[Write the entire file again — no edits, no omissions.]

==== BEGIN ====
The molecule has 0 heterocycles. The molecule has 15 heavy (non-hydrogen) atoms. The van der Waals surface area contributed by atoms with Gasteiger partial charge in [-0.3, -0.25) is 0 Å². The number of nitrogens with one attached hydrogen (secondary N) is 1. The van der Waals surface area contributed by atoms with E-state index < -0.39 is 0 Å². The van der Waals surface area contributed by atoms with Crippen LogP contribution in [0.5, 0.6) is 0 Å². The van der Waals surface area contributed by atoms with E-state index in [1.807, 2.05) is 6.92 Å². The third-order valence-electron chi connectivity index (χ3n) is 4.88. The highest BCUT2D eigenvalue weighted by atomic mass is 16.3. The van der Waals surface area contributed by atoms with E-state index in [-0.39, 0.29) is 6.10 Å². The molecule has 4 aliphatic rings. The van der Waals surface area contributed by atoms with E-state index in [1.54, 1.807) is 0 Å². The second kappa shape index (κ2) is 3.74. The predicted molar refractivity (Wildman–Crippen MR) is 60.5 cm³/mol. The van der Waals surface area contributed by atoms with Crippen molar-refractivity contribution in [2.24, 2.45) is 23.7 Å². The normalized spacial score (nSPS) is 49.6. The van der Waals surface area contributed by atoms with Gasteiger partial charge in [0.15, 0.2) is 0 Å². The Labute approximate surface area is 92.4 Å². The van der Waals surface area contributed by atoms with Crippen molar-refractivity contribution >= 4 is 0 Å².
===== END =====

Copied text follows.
The molecule has 0 heterocycles. The molecule has 15 heavy (non-hydrogen) atoms. The van der Waals surface area contributed by atoms with Gasteiger partial charge in [-0.3, -0.25) is 0 Å². The number of nitrogens with one attached hydrogen (secondary N) is 1. The van der Waals surface area contributed by atoms with E-state index < -0.39 is 0 Å². The van der Waals surface area contributed by atoms with Crippen LogP contribution in [0.5, 0.6) is 0 Å². The van der Waals surface area contributed by atoms with E-state index in [1.807, 2.05) is 6.92 Å². The third-order valence-electron chi connectivity index (χ3n) is 4.88. The highest BCUT2D eigenvalue weighted by atomic mass is 16.3. The van der Waals surface area contributed by atoms with E-state index in [-0.39, 0.29) is 6.10 Å². The molecule has 4 aliphatic rings. The van der Waals surface area contributed by atoms with E-state index in [1.54, 1.807) is 0 Å². The second kappa shape index (κ2) is 3.74. The predicted molar refractivity (Wildman–Crippen MR) is 60.5 cm³/mol. The van der Waals surface area contributed by atoms with Crippen molar-refractivity contribution in [2.24, 2.45) is 23.7 Å². The normalized spacial score (nSPS) is 49.6. The van der Waals surface area contributed by atoms with Gasteiger partial charge in [0.15, 0.2) is 0 Å². The Labute approximate surface area is 92.4 Å². The van der Waals surface area contributed by atoms with Crippen molar-refractivity contribution >= 4 is 0 Å².